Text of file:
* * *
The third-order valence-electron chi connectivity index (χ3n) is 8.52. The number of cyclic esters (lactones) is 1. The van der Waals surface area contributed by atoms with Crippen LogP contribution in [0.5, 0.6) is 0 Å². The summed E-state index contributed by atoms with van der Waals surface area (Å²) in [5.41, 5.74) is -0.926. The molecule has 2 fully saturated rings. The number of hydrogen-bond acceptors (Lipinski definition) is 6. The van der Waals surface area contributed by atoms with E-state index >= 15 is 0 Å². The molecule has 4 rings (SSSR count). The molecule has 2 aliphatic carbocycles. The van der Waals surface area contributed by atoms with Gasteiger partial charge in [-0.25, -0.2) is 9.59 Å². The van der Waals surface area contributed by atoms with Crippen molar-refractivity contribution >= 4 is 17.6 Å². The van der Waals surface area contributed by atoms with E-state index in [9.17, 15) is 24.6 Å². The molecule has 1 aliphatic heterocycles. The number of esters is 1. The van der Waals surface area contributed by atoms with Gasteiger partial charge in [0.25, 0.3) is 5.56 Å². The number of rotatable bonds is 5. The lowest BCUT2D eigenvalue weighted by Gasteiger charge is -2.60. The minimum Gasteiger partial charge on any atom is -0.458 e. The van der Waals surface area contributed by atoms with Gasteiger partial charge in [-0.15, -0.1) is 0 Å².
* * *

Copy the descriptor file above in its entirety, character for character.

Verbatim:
The third-order valence-electron chi connectivity index (χ3n) is 8.52. The number of cyclic esters (lactones) is 1. The van der Waals surface area contributed by atoms with Crippen LogP contribution in [0.5, 0.6) is 0 Å². The summed E-state index contributed by atoms with van der Waals surface area (Å²) in [5.41, 5.74) is -0.926. The molecule has 2 fully saturated rings. The number of hydrogen-bond acceptors (Lipinski definition) is 6. The van der Waals surface area contributed by atoms with E-state index >= 15 is 0 Å². The molecule has 4 rings (SSSR count). The molecule has 2 aliphatic carbocycles. The van der Waals surface area contributed by atoms with Gasteiger partial charge in [-0.25, -0.2) is 9.59 Å². The van der Waals surface area contributed by atoms with Crippen molar-refractivity contribution >= 4 is 17.6 Å². The van der Waals surface area contributed by atoms with E-state index in [9.17, 15) is 24.6 Å². The molecule has 1 aliphatic heterocycles. The number of esters is 1. The van der Waals surface area contributed by atoms with Gasteiger partial charge in [0.25, 0.3) is 5.56 Å². The number of rotatable bonds is 5. The lowest BCUT2D eigenvalue weighted by Gasteiger charge is -2.60. The minimum Gasteiger partial charge on any atom is -0.458 e. The van der Waals surface area contributed by atoms with Gasteiger partial charge in [-0.15, -0.1) is 0 Å².